What we know about Project Scarlett so far | DestroyRepeat


What we know about Project Scarlett so far

At E3 2018, Microsoft teased that they were working on the next family of consoles. Since then, we’ve been getting conflicting reports about this “family of Xbox consoles.” As E32018 closed, and the year progressed, we’ve been getting a lot of reports about the new family of Xbox consoles, along with their codenames: Scarlett, Lockheart, Anaconda, and Maverick. In April, it was revealed that Xbox One S All Digital Edition was released, so that eliminates the “Maverick” codename. That leaves Scarlett, Lockheart, and Anaconda.

As the year weared on, Lockheart was reportedly touted as the “entry-level” console like the Xbox One’s All Digital Edition where it would be the weaker console of the 3 SKU’s. Scarlett was reportedly the base Next Gen Xbox console. Anaconda on the other hand, was reportedly the “premium” console like Xbox One X.

At E3 2019, Microsoft had a conference that had its highs, and their lows. The biggest announcement from their E3 briefing was Keanu Reeves’ appearance for his role in Cyberpunk 2077. However, Microsoft talked about their next console – yes, singular – Project Scarlett. It’s been confirmed that Microsoft canceled Lockheart, and Anaconda.

Microsoft touts Project Scarlett as the “future of gaming.” The next Xbox console is four times more powerful than the Xbox One X. Both Microsoft and Sony are developing technologies that would make load times non-existent. Microsoft says that Xbox Project Scarlett has four times better performance load times.

Xbox Project Scarlet is built around AMD’s new Navi/Radeon RDNA graphics architecture, and a Ryzen Zen 2 CPU. In Microsoft’s sizzle reel for Project Scarlett, they touted the system will have some future proofing by supporting 8K resolution, and blazing fast framerates including 120 frames per second or beyond. They made it a point to say that Scarlett can run at “frame rates we’ve never seen before.” The original Xbox One was using DDR3, and Xbox One X was running GDDR5. PlayStation 4 was using both GDDR5, and DDR3 for different tasks. PS4 Pro was using the same memory specs, but added more memory to DDR3 (1GB) for better performance. Well, Xbox Project Scarlett is touted to be using GDDR6.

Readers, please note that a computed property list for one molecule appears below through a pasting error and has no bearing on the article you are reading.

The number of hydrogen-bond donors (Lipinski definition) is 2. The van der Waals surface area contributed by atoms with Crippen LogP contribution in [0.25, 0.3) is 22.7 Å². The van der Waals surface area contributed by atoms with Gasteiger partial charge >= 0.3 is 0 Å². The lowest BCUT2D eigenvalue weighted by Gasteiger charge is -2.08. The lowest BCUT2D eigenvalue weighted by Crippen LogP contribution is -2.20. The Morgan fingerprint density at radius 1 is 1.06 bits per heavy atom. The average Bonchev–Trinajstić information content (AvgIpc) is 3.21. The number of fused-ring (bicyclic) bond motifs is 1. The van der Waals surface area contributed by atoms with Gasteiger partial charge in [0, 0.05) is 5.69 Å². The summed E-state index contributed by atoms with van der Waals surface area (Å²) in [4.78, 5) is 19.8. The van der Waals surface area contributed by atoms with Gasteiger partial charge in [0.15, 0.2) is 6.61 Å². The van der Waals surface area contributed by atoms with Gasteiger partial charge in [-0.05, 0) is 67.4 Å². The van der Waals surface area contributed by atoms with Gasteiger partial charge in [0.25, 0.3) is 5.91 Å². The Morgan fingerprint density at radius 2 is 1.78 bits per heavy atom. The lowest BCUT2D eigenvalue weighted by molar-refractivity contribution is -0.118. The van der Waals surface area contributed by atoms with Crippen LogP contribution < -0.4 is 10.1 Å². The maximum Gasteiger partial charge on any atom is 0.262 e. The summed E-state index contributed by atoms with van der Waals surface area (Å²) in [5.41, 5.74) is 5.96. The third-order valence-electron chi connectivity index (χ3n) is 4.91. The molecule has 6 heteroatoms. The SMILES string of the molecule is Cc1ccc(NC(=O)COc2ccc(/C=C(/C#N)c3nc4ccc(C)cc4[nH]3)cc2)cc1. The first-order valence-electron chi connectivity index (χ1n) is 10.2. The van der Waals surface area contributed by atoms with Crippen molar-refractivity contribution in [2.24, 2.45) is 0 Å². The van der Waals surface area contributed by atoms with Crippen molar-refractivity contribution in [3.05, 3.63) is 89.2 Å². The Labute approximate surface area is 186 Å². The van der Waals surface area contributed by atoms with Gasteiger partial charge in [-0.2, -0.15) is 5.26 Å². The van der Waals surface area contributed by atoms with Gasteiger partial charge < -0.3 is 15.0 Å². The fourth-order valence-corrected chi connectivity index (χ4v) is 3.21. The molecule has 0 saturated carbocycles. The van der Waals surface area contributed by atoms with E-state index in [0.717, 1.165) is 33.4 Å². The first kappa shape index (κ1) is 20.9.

I’m going to come back to the load times aspect of Xbox Project Scarlett: Microsoft took the time during the sizzle reel to talk about how they’re using SSD as a virtual RAM. SSD stands for Solid State Drive, and RAM stands for Readable Access Memory. When you combine the two ideas, you’re pushing eggs via a conveyor belt, practically.

Xbox Project Scarlett will also support real-time Ray Tracing. In fact, in the sizzle reel, they not only show off Ray Tracing with the “Project Scarlett” logo, they also announced that Ray Tracing is hardware-based, rather than software-based.

On the backward compatibility front, Microsoft said that most Xbox One peripherals will be compatible with Project Scarlett. That ranges from official controllers to official accessories and third party peripherals. Microsoft also touts that Project Scarlett will also be backwards compatible with 4 generations of Xbox: The original Xbox, the Xbox 360 family, the Xbox One family, and the new Project Scarlett. The current backwards compatibility program on Xbox One has been stopped to focus entirely on the Scarlett backwards compatibility – however they plan to approach it.

It’s worth noting, that Microsoft is working on a cloud solution into their Xbox brand. This cloud service is called “xCloud.” How Microsoft will tie xCloud into their Scarlett remains to be seen, but Microsoft has been beta testing it in small, controlled environments to see how well it works, and getting feedback.

Xbox Project Scarlett’s first announced title is none other than Halo Infinite. Originally planned to be an Xbox One game, Microsoft made an executive decision: To launch Halo Infinite on both Xbox One, and the new Project Scarlett.

Xbox Project Scarlett currently does not have all the specs revealed, does not have a design, and does not currently have pricing model(s) available, but it does have a release window… Holiday 2020.

About Carlos Morales

I've been writing about Video Games since 2001. I have become a well-known, recognizable name in the industry. I started CarlosX360.com in 2006, and has accumulated over 1 Million Users, and 4.5 Million Pageviews worldwide. I'll always be most passionate about this wonderful community.

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